The Washington PostDemocracy Dies in Darkness

Charles Silverstein, who helped declassify homosexuality as illness, dies at 87

An activist and psychologist, he helped achieve ‘the single most important event in the history of gay liberation after the Stonewall riots’

Charles Silverstein in his office in Manhattan. (Courtesy of Charles Silverstein/ReQueered Tales)
6 min

Charles Silverstein, a psychologist who helped achieve one of the most significant victories of the gay rights movement by persuading the American Psychiatric Association in 1973 to declassify homosexuality as a mental illness, died Jan. 30 at his home in New York City. He was 87.

He had lung cancer, said his executor, Aron Berlinger.

Dr. Silverstein spent decades of his life — as an activist, a psychologist and an author — advancing the cause of gay rights. He had felt the sting of discrimination and the burden of shame as a gay man who came of age at a time when expressions of homosexuality were stigmatized if not outright illegal, and when gay people were treated not only as morally deviant but as mentally ill.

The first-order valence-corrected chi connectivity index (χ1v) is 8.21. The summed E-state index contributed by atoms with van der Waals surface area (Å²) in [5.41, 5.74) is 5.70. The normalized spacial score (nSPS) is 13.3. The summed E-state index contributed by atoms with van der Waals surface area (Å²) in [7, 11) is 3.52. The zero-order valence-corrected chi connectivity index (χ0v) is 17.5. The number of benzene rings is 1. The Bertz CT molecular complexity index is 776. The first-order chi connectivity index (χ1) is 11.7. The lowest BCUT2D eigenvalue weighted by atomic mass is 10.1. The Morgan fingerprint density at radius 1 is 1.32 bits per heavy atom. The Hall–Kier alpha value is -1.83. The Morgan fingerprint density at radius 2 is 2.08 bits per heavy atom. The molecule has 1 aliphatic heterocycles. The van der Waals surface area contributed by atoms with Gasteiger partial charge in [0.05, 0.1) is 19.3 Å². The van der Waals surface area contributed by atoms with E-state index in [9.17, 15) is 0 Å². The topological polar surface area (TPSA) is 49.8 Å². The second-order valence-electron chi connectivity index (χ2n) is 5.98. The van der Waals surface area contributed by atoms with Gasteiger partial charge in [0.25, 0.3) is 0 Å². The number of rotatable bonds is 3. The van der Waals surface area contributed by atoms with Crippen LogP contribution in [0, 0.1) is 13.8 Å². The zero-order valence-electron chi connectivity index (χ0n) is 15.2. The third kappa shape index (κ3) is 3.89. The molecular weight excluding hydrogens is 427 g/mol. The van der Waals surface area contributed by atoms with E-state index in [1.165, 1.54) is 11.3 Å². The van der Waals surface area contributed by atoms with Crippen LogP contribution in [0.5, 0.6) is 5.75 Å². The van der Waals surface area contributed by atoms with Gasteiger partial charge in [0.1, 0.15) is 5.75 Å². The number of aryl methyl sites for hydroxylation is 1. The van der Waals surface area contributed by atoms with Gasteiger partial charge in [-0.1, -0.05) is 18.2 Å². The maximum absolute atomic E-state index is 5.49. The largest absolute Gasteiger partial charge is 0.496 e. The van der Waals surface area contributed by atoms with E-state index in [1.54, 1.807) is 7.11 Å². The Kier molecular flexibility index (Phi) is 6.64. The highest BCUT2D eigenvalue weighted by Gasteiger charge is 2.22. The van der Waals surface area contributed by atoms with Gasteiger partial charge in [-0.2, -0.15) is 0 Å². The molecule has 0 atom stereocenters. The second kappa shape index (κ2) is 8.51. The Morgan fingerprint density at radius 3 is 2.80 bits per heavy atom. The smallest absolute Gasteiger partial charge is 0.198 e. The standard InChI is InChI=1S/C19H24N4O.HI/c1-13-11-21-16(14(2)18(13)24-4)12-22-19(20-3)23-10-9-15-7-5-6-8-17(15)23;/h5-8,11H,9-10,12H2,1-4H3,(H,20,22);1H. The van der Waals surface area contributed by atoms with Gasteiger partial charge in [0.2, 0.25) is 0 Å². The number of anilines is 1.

Dr. Silverstein, who felt he had no choice but to conceal his sexuality during his early professional years and into graduate school, came out as the gay rights movement gained momentum in the wake of the Stonewall riots in New York in 1969.

He was nearing completion of a doctoral degree in social psychology and had joined the Gay Activists Alliance, an advocacy group that organized high-profile protests known as “zaps,” when he was invited to speak to the APA’s nomenclature committee on the matter of homosexuality.